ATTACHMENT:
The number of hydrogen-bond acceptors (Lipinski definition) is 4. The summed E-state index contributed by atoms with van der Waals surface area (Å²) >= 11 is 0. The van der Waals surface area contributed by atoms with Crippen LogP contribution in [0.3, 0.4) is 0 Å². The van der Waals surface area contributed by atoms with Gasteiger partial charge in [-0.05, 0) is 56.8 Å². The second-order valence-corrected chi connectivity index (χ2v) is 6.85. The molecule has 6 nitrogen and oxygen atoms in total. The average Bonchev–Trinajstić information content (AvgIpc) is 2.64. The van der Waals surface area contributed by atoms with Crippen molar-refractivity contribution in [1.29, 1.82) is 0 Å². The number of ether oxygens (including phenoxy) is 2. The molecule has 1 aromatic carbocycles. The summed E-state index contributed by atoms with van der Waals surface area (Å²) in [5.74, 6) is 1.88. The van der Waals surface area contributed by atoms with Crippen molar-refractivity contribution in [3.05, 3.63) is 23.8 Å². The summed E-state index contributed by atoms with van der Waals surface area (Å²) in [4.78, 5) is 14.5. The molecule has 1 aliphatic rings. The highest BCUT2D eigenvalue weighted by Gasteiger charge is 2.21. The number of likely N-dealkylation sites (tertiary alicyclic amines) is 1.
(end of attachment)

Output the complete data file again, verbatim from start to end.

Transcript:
The number of hydrogen-bond acceptors (Lipinski definition) is 4. The summed E-state index contributed by atoms with van der Waals surface area (Å²) >= 11 is 0. The van der Waals surface area contributed by atoms with Crippen LogP contribution in [0.3, 0.4) is 0 Å². The van der Waals surface area contributed by atoms with Gasteiger partial charge in [-0.05, 0) is 56.8 Å². The second-order valence-corrected chi connectivity index (χ2v) is 6.85. The molecule has 6 nitrogen and oxygen atoms in total. The average Bonchev–Trinajstić information content (AvgIpc) is 2.64. The van der Waals surface area contributed by atoms with Crippen molar-refractivity contribution in [1.29, 1.82) is 0 Å². The number of ether oxygens (including phenoxy) is 2. The molecule has 1 aromatic carbocycles. The summed E-state index contributed by atoms with van der Waals surface area (Å²) in [5.74, 6) is 1.88. The van der Waals surface area contributed by atoms with Crippen molar-refractivity contribution in [3.05, 3.63) is 23.8 Å². The summed E-state index contributed by atoms with van der Waals surface area (Å²) in [4.78, 5) is 14.5. The molecule has 1 aliphatic rings. The highest BCUT2D eigenvalue weighted by Gasteiger charge is 2.21. The number of likely N-dealkylation sites (tertiary alicyclic amines) is 1.